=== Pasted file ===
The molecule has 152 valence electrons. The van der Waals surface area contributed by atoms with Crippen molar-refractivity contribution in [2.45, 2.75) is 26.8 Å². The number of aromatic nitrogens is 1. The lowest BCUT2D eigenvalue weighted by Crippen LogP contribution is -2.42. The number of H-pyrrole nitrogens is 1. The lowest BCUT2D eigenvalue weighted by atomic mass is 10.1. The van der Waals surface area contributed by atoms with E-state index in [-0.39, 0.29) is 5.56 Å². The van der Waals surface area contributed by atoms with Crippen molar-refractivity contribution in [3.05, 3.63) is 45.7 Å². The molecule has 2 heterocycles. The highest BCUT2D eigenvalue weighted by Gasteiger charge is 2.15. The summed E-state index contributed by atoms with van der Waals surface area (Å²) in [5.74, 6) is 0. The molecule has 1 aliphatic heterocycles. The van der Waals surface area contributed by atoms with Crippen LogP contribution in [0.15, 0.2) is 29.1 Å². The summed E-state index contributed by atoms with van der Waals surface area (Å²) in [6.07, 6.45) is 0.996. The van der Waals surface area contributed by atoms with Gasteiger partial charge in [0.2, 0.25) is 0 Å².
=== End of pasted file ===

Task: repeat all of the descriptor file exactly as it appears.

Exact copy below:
The molecule has 152 valence electrons. The van der Waals surface area contributed by atoms with Crippen molar-refractivity contribution in [2.45, 2.75) is 26.8 Å². The number of aromatic nitrogens is 1. The lowest BCUT2D eigenvalue weighted by Crippen LogP contribution is -2.42. The number of H-pyrrole nitrogens is 1. The lowest BCUT2D eigenvalue weighted by atomic mass is 10.1. The van der Waals surface area contributed by atoms with E-state index in [-0.39, 0.29) is 5.56 Å². The van der Waals surface area contributed by atoms with Crippen molar-refractivity contribution in [3.05, 3.63) is 45.7 Å². The molecule has 2 heterocycles. The highest BCUT2D eigenvalue weighted by Gasteiger charge is 2.15. The summed E-state index contributed by atoms with van der Waals surface area (Å²) in [5.74, 6) is 0. The molecule has 1 aliphatic heterocycles. The van der Waals surface area contributed by atoms with Crippen LogP contribution in [0.15, 0.2) is 29.1 Å². The summed E-state index contributed by atoms with van der Waals surface area (Å²) in [6.07, 6.45) is 0.996. The van der Waals surface area contributed by atoms with Gasteiger partial charge in [0.2, 0.25) is 0 Å².